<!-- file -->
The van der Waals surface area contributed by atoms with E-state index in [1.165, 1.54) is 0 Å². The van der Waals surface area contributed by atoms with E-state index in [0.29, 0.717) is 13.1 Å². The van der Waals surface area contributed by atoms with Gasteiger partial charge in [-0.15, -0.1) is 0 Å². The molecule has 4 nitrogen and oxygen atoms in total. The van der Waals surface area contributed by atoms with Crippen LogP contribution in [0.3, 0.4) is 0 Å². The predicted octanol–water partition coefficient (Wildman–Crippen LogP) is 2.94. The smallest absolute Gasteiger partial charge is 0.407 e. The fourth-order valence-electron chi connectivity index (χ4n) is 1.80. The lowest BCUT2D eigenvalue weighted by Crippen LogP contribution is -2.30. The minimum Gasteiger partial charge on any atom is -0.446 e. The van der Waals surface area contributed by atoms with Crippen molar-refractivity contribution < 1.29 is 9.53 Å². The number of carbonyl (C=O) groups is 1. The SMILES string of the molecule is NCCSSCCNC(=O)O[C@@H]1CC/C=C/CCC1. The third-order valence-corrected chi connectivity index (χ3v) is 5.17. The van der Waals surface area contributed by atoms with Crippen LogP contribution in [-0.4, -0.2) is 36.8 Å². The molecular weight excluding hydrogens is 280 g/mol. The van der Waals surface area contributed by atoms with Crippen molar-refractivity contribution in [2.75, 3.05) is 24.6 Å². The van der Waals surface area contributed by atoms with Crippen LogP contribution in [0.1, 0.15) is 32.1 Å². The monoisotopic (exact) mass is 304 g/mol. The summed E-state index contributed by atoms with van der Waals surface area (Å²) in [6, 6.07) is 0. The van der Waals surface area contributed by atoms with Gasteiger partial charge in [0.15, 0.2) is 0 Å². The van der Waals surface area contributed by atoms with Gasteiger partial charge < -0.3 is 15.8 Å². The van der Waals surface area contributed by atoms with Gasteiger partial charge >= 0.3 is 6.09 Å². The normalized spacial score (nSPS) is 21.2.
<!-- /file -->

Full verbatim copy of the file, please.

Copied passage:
The van der Waals surface area contributed by atoms with E-state index in [1.165, 1.54) is 0 Å². The van der Waals surface area contributed by atoms with E-state index in [0.29, 0.717) is 13.1 Å². The van der Waals surface area contributed by atoms with Gasteiger partial charge in [-0.15, -0.1) is 0 Å². The molecule has 4 nitrogen and oxygen atoms in total. The van der Waals surface area contributed by atoms with Crippen LogP contribution in [0.3, 0.4) is 0 Å². The predicted octanol–water partition coefficient (Wildman–Crippen LogP) is 2.94. The smallest absolute Gasteiger partial charge is 0.407 e. The fourth-order valence-electron chi connectivity index (χ4n) is 1.80. The lowest BCUT2D eigenvalue weighted by Crippen LogP contribution is -2.30. The minimum Gasteiger partial charge on any atom is -0.446 e. The van der Waals surface area contributed by atoms with Crippen molar-refractivity contribution < 1.29 is 9.53 Å². The number of carbonyl (C=O) groups is 1. The SMILES string of the molecule is NCCSSCCNC(=O)O[C@@H]1CC/C=C/CCC1. The third-order valence-corrected chi connectivity index (χ3v) is 5.17. The van der Waals surface area contributed by atoms with Crippen LogP contribution in [-0.4, -0.2) is 36.8 Å². The molecular weight excluding hydrogens is 280 g/mol. The van der Waals surface area contributed by atoms with Crippen molar-refractivity contribution in [2.75, 3.05) is 24.6 Å². The van der Waals surface area contributed by atoms with Crippen LogP contribution in [0.1, 0.15) is 32.1 Å². The monoisotopic (exact) mass is 304 g/mol. The summed E-state index contributed by atoms with van der Waals surface area (Å²) in [6, 6.07) is 0. The van der Waals surface area contributed by atoms with Gasteiger partial charge in [0.15, 0.2) is 0 Å². The van der Waals surface area contributed by atoms with Gasteiger partial charge < -0.3 is 15.8 Å². The van der Waals surface area contributed by atoms with Gasteiger partial charge >= 0.3 is 6.09 Å². The normalized spacial score (nSPS) is 21.2.